In diabetes, the body doesn't make enough or doesn't respond to a hormone called insulin, which is produced by beta cells in the pancreas. In type 1 diabetes, those beta cells are lost, and people affected by the disease have to monitor insulin levels and take it as necessary to survive. It’s long been thought that if those lost beta cells could be replaced, type 1 diabetes could be cured. But first, these cells have to be made in the lab so they can be transplanted into adults. That was a huge challenge, but scientists at UC San Francisco (UCSF) have now been able to do so.
“We can now generate insulin-producing cells that look and act a lot like the pancreatic beta cells you and I have in our bodies. This is a critical step towards our goal of creating cells that could be transplanted into patients with diabetes,” said Matthias Hebrok, Ph.D., the Hurlbut-Johnson Distinguished Professor in Diabetes Research at UCSF and director of the UCSF Diabetes Center. Hebrok is the senior author of a new report on this work in Nature Cell Biology.
Type 1 diabetes is an autoimmune disease, and the body’s own immune cells target the vital beta cells for destruction. While the disease can be managed, it often still causes major health problems like heart disease and kidney failure, among others. In some cases, patients might be able to receive a pancreas transplant, but only about 1,000 pancreas transplants are done in any given year (1.25 million people are estimated to have type 1 diabetes, while about 40,000 are newly diagnosed every year). Scientists are also now trying to transplant beta cell clusters alone, but that still needs a healthy donor.
The obvious solution to the problem is to use stem cells to make beta cells, then transplant those into patients. The hurdle has been getting stem cells to transform into mature beta cells. “The cells we and others were producing were getting stuck at an immature stage where they weren’t able to respond adequately to blood glucose and secrete insulin properly. It has been a major bottleneck for the field,” explained Hebrok.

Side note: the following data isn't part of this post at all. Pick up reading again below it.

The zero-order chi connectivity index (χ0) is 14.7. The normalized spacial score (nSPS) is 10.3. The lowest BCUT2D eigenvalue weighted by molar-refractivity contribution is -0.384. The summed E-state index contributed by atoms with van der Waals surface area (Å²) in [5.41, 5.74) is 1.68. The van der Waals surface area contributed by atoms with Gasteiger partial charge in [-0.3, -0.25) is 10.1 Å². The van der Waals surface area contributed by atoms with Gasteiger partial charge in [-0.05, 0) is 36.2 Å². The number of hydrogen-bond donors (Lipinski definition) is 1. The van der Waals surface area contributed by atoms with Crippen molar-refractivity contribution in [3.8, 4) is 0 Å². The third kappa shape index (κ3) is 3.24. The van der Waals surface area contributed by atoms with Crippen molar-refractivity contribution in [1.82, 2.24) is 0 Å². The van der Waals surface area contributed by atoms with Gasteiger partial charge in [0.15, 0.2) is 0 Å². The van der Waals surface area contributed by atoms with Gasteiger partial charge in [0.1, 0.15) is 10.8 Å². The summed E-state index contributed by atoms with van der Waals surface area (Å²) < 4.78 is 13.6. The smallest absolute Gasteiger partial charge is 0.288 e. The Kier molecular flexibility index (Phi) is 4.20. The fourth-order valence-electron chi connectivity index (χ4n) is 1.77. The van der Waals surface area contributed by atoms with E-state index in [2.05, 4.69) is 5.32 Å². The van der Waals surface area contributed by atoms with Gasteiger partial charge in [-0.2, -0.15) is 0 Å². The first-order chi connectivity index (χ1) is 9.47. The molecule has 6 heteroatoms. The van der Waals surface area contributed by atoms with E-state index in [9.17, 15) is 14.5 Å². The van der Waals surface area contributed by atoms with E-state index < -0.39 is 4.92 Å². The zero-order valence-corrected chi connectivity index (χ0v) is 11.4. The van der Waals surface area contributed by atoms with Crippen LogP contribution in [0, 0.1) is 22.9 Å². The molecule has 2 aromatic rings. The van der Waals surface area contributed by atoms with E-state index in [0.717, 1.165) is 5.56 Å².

In this work, the team took a new approach. They knew that as beta cells mature, they separate from the other parts of the pancreas, forming what’s called the islets of Langerhans. That inspired the team to physically separate pancreatic stem cells that were partly differentiated, and then allow them to reform into clusters, like islets.
“A key principle in biology is that form follows function, so we reasoned that the formation of islets might be an important process for beta cells to mature properly,” Nair said.
After that, the beta cells started to respond to blood sugar as mature insulin-producing cells. The entire islet also began to function in ways the researchers had not seen in the lab before; they began to form other types of cells found in islets. After transplanting them into a mouse model, the team found that they functioned normally in only days.
The team wants to continue to pursue this work and make regenerative therapies like this one a reality for patients.
“Current therapeutics like insulin injections only treat the symptoms of the disease,” said postdoctoral fellow Gopika Nair, who was the first author of the study. “Our work points to several exciting avenues to finally finding a cure.”
“We’re finally able to move forward on a number of different fronts that were previously closed to us,” Hebrok added. “The possibilities seem endless.”
Some researchers also believe that a person's own beta cells can be stimulated to regenerate, but the idea has been controversial. Learn more about that debate from the video above.